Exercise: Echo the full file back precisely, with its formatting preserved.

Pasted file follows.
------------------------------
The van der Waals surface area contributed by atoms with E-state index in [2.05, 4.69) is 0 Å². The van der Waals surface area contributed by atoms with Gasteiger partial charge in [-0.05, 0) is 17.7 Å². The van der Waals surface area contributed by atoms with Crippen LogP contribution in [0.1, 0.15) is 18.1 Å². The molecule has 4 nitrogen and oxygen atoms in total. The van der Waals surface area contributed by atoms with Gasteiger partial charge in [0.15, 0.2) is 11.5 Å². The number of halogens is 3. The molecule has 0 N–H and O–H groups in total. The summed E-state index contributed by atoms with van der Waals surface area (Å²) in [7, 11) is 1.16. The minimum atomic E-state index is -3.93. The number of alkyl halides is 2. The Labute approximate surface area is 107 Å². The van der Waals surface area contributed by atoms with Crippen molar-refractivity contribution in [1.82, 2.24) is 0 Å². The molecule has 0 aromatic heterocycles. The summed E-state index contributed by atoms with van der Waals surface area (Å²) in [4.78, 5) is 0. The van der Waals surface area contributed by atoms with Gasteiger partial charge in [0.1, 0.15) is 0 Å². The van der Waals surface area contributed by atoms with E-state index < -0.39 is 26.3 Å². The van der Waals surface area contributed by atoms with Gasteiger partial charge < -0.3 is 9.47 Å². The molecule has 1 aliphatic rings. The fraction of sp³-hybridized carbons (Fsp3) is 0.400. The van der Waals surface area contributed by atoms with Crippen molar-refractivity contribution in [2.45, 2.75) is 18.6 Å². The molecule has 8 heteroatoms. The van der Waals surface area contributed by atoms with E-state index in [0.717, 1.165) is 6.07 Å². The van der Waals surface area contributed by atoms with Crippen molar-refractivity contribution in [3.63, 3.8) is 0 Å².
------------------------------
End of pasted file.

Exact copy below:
The van der Waals surface area contributed by atoms with E-state index in [2.05, 4.69) is 0 Å². The van der Waals surface area contributed by atoms with Gasteiger partial charge in [-0.05, 0) is 17.7 Å². The van der Waals surface area contributed by atoms with Crippen LogP contribution in [0.1, 0.15) is 18.1 Å². The molecule has 4 nitrogen and oxygen atoms in total. The van der Waals surface area contributed by atoms with Gasteiger partial charge in [0.15, 0.2) is 11.5 Å². The number of halogens is 3. The molecule has 0 N–H and O–H groups in total. The summed E-state index contributed by atoms with van der Waals surface area (Å²) in [7, 11) is 1.16. The minimum atomic E-state index is -3.93. The number of alkyl halides is 2. The Labute approximate surface area is 107 Å². The van der Waals surface area contributed by atoms with Crippen molar-refractivity contribution in [1.82, 2.24) is 0 Å². The molecule has 0 aromatic heterocycles. The summed E-state index contributed by atoms with van der Waals surface area (Å²) in [4.78, 5) is 0. The van der Waals surface area contributed by atoms with Gasteiger partial charge in [0.1, 0.15) is 0 Å². The van der Waals surface area contributed by atoms with E-state index < -0.39 is 26.3 Å². The van der Waals surface area contributed by atoms with Gasteiger partial charge < -0.3 is 9.47 Å². The molecule has 1 aliphatic rings. The fraction of sp³-hybridized carbons (Fsp3) is 0.400. The van der Waals surface area contributed by atoms with Crippen molar-refractivity contribution in [2.45, 2.75) is 18.6 Å². The molecule has 8 heteroatoms. The van der Waals surface area contributed by atoms with E-state index in [0.717, 1.165) is 6.07 Å². The van der Waals surface area contributed by atoms with Crippen molar-refractivity contribution in [3.63, 3.8) is 0 Å².